knew my own strength. The man went down with a grunt like a pole-axed
ox, and lay where he fell. To a drunken sailor lad, who seemed anxious
to be included in this matter, I dealt a stinging smack on the face
with my open hand that satisfied him straightway. The others did not
molest me. Turning from the crowd, I found Edith Metford looking at me
with blazing eyes.

"Superb! Marcel, I am proud of you!" she cried.

"Oh! Edith, how can you say that?" Natalie Brande exclaimed, still
trembling. "Such dreadful violence! The poor men knew no better."

"Poor fiddlesticks! It is well for you that Marcel is a man of violence.
He's worth a dozen sheep like--"

"Like whom, Miss Metford?" Rockingham asked, glaring at her so viciously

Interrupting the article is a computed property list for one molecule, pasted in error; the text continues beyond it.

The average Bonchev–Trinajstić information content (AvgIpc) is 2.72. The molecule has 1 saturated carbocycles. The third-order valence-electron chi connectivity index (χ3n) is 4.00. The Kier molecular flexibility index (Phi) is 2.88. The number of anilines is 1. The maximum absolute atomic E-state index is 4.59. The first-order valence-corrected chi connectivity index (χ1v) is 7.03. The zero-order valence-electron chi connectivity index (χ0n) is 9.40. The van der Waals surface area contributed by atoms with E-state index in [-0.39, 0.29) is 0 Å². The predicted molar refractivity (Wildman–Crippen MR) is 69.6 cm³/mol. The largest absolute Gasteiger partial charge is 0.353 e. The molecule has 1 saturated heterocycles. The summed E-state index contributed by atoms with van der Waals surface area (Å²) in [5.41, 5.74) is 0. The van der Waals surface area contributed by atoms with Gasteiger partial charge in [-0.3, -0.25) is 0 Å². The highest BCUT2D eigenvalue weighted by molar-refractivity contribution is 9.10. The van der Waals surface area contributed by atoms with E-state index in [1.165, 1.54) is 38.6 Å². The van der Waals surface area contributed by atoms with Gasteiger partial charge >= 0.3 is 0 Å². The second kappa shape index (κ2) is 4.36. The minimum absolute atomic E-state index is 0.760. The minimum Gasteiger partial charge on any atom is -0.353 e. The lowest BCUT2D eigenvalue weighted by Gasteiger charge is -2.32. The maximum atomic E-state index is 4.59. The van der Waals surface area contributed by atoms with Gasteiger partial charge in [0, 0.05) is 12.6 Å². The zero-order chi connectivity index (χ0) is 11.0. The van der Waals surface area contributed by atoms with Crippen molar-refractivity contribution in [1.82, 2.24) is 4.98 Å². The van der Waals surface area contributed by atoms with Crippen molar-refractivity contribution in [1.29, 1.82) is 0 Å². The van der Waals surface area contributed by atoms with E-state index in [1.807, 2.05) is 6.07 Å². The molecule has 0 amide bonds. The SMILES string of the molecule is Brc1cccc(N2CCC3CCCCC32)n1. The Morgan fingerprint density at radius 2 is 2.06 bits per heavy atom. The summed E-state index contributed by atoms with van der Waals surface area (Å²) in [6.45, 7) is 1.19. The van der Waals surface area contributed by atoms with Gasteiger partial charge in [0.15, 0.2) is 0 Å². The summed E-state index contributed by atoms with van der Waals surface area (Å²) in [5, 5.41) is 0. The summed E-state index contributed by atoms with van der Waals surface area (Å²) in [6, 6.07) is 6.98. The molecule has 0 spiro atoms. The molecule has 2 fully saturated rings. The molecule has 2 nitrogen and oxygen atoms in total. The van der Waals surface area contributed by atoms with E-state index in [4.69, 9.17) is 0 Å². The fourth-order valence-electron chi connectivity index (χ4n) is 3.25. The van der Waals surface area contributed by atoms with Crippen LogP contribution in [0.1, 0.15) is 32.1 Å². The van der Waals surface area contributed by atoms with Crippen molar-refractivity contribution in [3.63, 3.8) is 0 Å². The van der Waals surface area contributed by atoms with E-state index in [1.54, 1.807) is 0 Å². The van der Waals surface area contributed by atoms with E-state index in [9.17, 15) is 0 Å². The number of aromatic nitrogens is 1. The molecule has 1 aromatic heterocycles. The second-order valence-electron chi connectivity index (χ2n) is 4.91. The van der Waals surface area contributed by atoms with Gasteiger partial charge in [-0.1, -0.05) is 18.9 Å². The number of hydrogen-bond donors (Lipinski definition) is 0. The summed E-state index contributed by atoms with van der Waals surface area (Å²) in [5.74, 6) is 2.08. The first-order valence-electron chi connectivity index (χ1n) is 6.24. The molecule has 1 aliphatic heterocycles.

that I interposed with a hasty entreaty that all should hurry to the
ship. I did not trust the man.

Miss Metford was not so easily suppressed. She said leisurely, "I meant
to say like you, and this over-nervous but otherwise admirable boy. If
you think 'sheep' derogatory, pray make it 'goats.'"

I hurried them on board. Brande welcomed us at the gangway. The vessel
was his own, so he was as much at home on the ship as in his country
house. I had an important letter to write, and very little time for the
task. It was not finished a moment too soon, for the moment the last
passenger and the last bale of luggage was on board, the captain's
telegraph rang from the bridge, and the Esmeralda steamed out to sea.
My letter, however, was safe on shore. The land was low down upon the
horizon before the long summer twilight deepened slowly into night. Then
one by one the shadowy cliffs grew dim, dark, and disappeared. We saw no
more of England until after many days of gradually culminating horror.
The very night which was our first at sea did not pass without a strange
adventure, which happened, indeed, by an innocent oversight.

Next: Morituri Te Salutant

Previous: Cui Bono?